1. For roundworms, particularly those infected with lungworm and/or 3-ML resistant Cooperia:
    1. House animals on arrival and implement control measures ahead of turn out in spring.
    2. Treat with effective anthelmintic. N.B. for 3-ML resistant Cooperia, treatment with either a 1-BZ or 2-LV product is advised.
    3. Test efficacy of treatments
  2. For ectoparasites such as mites and lice, treat with a 3-ML or permethrin product to prevent spread during winter housing
  3. For liver fluke, specific guidelines have been developed for bought in cattle based on the three basic principles of HOUSE, TREAT and TEST.

For more information concerning the implementation of effective on farm quarantine procedures please speak to your vet.

Roundworm infections

Whilst the warm and dry summer months have resulted in to relatively low risk season for roundworm infections in grazing livestock, recent unsettled spells of rainfall and continued warm weather may introduce some risk into the late grazing season. Many of the disease-causing roundworm larvae will remain infective on grazing pastures to the end of the season. It is therefore important to maintain vigilance for signs of disease in at risk animals grazing potentially contaminated pastures:


Parasitic Gastroenteritis (PGE) and haemonchosis

PGE is a disease of lambs in their first grazing season, whilst haemonchosis may affect both lambs and ewes.

Advised actions include:

  • Monitoring for signs of disease:



  • Loss of appetite
  • Diarrhoea
  • Dehydration
  • Weight loss
  • Sudden death (acute infections)
  • Anaemia and general fatigue (Figure 4)
  • Oedema or fluid accumulation (e.g. bottle jaw)
  • Progressive weight loss and loss of appetite (chronic infections)


Figure 4: Anaemia can be seen as pale mucus membranes, particularly around the eyes. Anaemia is a common sign in heavy infections of blood feeding parasites such as Haemonchus contortus and Fasciola hepatica.

  • Consider worm egg counts if infection status is unknown
  • Where anthelmintic treatments are required:
    • Move to safe pasture (eg. silage aftermath) if available.
      • Leave animals on dirty pasture for 2-3 days prior to moving.
      • Aim to leave at least 10% of the flock untreated
    • Check efficacy through worm egg counts:
      • Re-test 10-12 individuals at 7-14 days post treatment depending upon the product used.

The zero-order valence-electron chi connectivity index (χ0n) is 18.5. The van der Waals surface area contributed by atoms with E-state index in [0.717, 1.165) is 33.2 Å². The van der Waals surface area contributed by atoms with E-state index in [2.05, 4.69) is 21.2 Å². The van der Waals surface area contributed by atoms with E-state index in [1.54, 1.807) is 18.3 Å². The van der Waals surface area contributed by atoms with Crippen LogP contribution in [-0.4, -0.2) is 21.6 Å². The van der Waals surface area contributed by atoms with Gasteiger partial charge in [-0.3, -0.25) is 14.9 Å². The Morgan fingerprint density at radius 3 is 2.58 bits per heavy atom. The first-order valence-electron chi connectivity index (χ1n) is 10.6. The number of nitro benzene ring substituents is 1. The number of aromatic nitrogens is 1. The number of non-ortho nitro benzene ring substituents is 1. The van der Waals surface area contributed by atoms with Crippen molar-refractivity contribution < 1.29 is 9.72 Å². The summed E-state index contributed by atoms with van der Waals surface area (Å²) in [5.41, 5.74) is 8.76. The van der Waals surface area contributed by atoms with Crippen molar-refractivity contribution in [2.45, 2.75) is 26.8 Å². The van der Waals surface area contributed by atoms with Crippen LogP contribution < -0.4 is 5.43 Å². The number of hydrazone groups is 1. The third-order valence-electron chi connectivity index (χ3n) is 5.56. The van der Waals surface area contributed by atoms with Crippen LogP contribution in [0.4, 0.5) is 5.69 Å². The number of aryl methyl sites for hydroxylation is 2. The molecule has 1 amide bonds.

Lungworm larvae may survive drier periods of weather within faecal pats to be dispersed onto pasture en masse following periods of rainfall, such as those recently experienced. Cases have been recently detected in Scotland (Figure 5) and, naïve animals such as unvaccinated calves in their first grazing season or bought-in dairy cattle on farms with a known history of disease could still be at risk.


Figure 5: Clinical cases of lungworm similar to above have been detected in parts the UK in September 2018.

Advised actions include:

  • Monitoring for signs of disease:
    • Widespread coughing in the group, initially after exercise then at rest
    • Increased respiratory rate and difficulty breathing (Figure 6).
    • Rapid loss of weight and body condition.
    • Milk drop in lactating cattle
    • Death in heavy infections
  • Where infection is suspected, treat animals with an anthelmintic and remove affected cattle to “safe” pasture (e.g. aftermath) or house in a well ventilated building.

Figure 6a and 6b Early signs of lungworm infection include widespread coughing and elevated respiratory rates.

Dosing at housing

Housing presents an opportunity in the ongoing control of parasitic disease on farm. Worm burdens acquired over the grazing season may be targeted effectively at this time without risk of animals becoming re-infected. There are also benefits on growth and feed efficiency associated with treating cattle for fluke at housing. As is the case during the grazing season, any treatments administered should be based on evidence of infection, such as clinical disease and/or diagnostic testing (e.g. worm egg counts).

Treatment efficacy should also be considered at this time since ineffective treatments may result in a continued parasitic burden (with associated reductions in productivity) and potential pasture contamination with resistant parasites at turn-out the following grazing season.

  • For growing cattle housed after their first or second season treatment with products containing either a Group 3-ML or Group 1-BZ anthelmintic is recommended at housing. These products are effective against encysted stage larvae acquired in the latter stages of the grazing season. If untreated, heavy burdens of encysted larvae can cause type-2 ostertagiosis in later winter or the following year due to triggered mass emergence.
    • Encysted worm burdens cannot be assessed by worm egg count.
  • Whilst housing effectively eliminates risk of infection with pasture associated parasites such as intestinal roundworms and flukes, risk of louse infestations may increase at this time since these parasites can spread directly from animal to animal very easily once they are penned in close proximity to one another in what are relatively dry, warm conditions. Group 3-ML pour-on preparations have the added advantage they are also effective against both sucking and chewing lice (Figure 7).
  • Cattle exposed to liver fluke infection can either be dosed with a product other than triclabendazole either at housing, or at a delayed interval post-housing. Provided levels of infection are not too severe, the latter option is more desirable in the context of drug resistance, since it allows triclabendazole to be used more sparingly, preserving its efficacy on farm for when it is most needed (i.e. in acute clinical disease).
    • If using a product other than triclabendazole it will be necessary to either repeat or delay treatment so that all flukes are of a sufficient age for the drugs to be fully effective. For example, if treating with closantel COWS recommend delaying treatment for 6-7 weeks post-housing before treating.
    • Some of these alternative products, such as albendazole,  oxyclozanide also have the added benefit of being licenced for use in lactating animals provided milk withhold periods are observed. It is important to check labelling of individual products.
    • Whichever product is ultimately used, cattle should be tested later in the housing period to assess treatment efficacy.

For more information please speak to your vet, or visit the COWS website.

Figure 7: Pour-on preparations of 3-ML wormers are also effective in controlling sucking and chewing lice.

John Graham-Brown BVSc MSc PhD MRCVS
October 2018